Every city is different, of course, with a political culture that develops organically over time. There were particular reasons why Wichita voted--though keep in mind that the vote was a narrow one--to impose term limits back in 1991. Still, cities grow and the times change. It has been nearly 30 years since that vote, so perhaps it is time to think again about how our city organizes its government, and consider the alternatives. The primary idea behind the strong mayor alternative is the acknowledgement that, within a city of hundreds of thousands of people, distinct interests and agendas will emerge, and hence the city’s law-making body must be able to effectively represent--and, where appropriate, contend over--that wide range of interests. And similarly, such empowered representation would also require a mayor democratically empowered to respond to, implement, or sometimes reject the results of such a contentious process.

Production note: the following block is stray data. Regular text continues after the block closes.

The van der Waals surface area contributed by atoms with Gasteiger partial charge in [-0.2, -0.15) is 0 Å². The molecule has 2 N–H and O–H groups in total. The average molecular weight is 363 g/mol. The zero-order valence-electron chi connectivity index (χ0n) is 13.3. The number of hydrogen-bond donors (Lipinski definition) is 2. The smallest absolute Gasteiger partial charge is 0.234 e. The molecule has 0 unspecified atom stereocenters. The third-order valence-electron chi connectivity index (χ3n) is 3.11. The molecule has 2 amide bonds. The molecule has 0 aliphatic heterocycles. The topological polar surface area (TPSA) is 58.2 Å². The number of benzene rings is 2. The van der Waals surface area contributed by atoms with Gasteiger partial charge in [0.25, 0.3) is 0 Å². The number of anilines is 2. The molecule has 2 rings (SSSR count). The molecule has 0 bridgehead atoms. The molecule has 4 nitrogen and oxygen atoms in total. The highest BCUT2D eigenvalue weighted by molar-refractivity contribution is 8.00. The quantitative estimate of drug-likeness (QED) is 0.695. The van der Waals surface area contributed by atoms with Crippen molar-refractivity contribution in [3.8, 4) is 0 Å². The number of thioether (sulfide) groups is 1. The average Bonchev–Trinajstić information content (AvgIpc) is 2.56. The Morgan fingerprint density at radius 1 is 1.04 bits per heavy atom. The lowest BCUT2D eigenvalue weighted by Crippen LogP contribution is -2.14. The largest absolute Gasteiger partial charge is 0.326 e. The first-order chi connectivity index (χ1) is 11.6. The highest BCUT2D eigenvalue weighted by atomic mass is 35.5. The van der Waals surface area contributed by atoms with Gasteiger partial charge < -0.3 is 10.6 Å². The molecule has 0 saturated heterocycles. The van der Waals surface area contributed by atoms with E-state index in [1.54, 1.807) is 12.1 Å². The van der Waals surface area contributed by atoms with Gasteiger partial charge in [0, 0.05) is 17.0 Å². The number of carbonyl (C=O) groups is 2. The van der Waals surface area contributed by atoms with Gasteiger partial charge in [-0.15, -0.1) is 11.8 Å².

“Contention,” of course, scares some people; their ideal is a city government that is apolitical, city elections that are non-partisan, city staff that are disinterested and neutral, and overall a city political culture that never, ever rocks the boat. There is much to be said for that ideal, of course. One of the consequences of the strong mayor alternative would indeed be the more explicit politicization of Wichita's urban governance. But as I've argued before, there are equally good reasons for that politicization. And moreover, the claim that city elections in Wichita over the past 30 years really have been non-partisan, and really didn't involve political parties and voting blocs and all the rest, is simply false, and everyone who pays attention knows that to be true. So perhaps Wichita needs a governing model that matches the actual reality of the city we have become? We are not a small homogeneous hamlet with only small-scale disagreements. A city council that is strengthened, and balanced, so as to convey and put into effect the large-scale, contentious disagreements and needs of a city like our own, might therefore be an improvement which is long overdue.